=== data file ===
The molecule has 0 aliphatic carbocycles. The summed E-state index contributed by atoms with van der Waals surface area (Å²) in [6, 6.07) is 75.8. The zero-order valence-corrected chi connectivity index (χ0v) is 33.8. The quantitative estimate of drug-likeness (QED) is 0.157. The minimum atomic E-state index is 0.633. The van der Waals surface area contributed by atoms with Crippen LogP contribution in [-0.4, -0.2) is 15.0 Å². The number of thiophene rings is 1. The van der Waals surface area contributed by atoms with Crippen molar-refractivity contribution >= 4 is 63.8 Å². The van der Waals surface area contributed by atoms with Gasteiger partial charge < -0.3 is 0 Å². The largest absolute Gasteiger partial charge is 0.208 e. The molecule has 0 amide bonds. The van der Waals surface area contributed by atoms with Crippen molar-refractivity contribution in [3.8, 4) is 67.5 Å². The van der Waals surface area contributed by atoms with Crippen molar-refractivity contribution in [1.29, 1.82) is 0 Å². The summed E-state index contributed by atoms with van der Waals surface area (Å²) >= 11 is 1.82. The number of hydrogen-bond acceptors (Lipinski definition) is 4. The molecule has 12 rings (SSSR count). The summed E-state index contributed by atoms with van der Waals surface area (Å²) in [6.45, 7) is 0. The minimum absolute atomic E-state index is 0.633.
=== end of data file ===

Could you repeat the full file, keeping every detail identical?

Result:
The molecule has 0 aliphatic carbocycles. The summed E-state index contributed by atoms with van der Waals surface area (Å²) in [6, 6.07) is 75.8. The zero-order valence-corrected chi connectivity index (χ0v) is 33.8. The quantitative estimate of drug-likeness (QED) is 0.157. The minimum atomic E-state index is 0.633. The van der Waals surface area contributed by atoms with Crippen LogP contribution in [-0.4, -0.2) is 15.0 Å². The number of thiophene rings is 1. The van der Waals surface area contributed by atoms with Crippen molar-refractivity contribution >= 4 is 63.8 Å². The van der Waals surface area contributed by atoms with Gasteiger partial charge < -0.3 is 0 Å². The largest absolute Gasteiger partial charge is 0.208 e. The molecule has 0 amide bonds. The van der Waals surface area contributed by atoms with Crippen molar-refractivity contribution in [3.8, 4) is 67.5 Å². The van der Waals surface area contributed by atoms with Crippen molar-refractivity contribution in [1.29, 1.82) is 0 Å². The summed E-state index contributed by atoms with van der Waals surface area (Å²) >= 11 is 1.82. The number of hydrogen-bond acceptors (Lipinski definition) is 4. The molecule has 12 rings (SSSR count). The summed E-state index contributed by atoms with van der Waals surface area (Å²) in [6.45, 7) is 0. The minimum absolute atomic E-state index is 0.633.